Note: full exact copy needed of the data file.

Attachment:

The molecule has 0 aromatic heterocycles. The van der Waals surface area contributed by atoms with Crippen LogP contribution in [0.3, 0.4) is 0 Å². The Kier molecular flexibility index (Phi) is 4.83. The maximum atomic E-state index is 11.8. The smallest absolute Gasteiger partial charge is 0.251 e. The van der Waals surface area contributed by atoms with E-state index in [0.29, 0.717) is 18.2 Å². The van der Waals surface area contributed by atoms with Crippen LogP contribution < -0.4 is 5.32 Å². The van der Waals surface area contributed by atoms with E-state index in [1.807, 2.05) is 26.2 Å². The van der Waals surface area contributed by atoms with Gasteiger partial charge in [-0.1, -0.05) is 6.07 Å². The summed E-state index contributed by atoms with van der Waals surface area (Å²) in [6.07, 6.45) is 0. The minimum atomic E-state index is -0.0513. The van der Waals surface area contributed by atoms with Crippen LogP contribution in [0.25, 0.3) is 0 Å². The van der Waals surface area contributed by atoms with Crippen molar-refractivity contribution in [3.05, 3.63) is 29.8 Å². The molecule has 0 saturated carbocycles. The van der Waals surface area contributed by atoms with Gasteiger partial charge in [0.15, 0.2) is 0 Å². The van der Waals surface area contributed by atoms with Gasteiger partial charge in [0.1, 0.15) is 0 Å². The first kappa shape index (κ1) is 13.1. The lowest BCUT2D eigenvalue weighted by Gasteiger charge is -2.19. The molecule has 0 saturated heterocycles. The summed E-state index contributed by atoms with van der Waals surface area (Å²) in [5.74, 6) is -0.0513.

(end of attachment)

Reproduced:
The molecule has 0 aromatic heterocycles. The van der Waals surface area contributed by atoms with Crippen LogP contribution in [0.3, 0.4) is 0 Å². The Kier molecular flexibility index (Phi) is 4.83. The maximum atomic E-state index is 11.8. The smallest absolute Gasteiger partial charge is 0.251 e. The van der Waals surface area contributed by atoms with E-state index in [0.29, 0.717) is 18.2 Å². The van der Waals surface area contributed by atoms with Crippen LogP contribution < -0.4 is 5.32 Å². The van der Waals surface area contributed by atoms with E-state index in [1.807, 2.05) is 26.2 Å². The van der Waals surface area contributed by atoms with Gasteiger partial charge in [-0.1, -0.05) is 6.07 Å². The summed E-state index contributed by atoms with van der Waals surface area (Å²) in [6.07, 6.45) is 0. The minimum atomic E-state index is -0.0513. The van der Waals surface area contributed by atoms with Crippen LogP contribution in [0.25, 0.3) is 0 Å². The van der Waals surface area contributed by atoms with Crippen molar-refractivity contribution in [3.05, 3.63) is 29.8 Å². The molecule has 0 saturated carbocycles. The van der Waals surface area contributed by atoms with Gasteiger partial charge in [0.15, 0.2) is 0 Å². The van der Waals surface area contributed by atoms with Gasteiger partial charge in [0.1, 0.15) is 0 Å². The first kappa shape index (κ1) is 13.1. The lowest BCUT2D eigenvalue weighted by Gasteiger charge is -2.19. The molecule has 0 saturated heterocycles. The summed E-state index contributed by atoms with van der Waals surface area (Å²) in [5.74, 6) is -0.0513.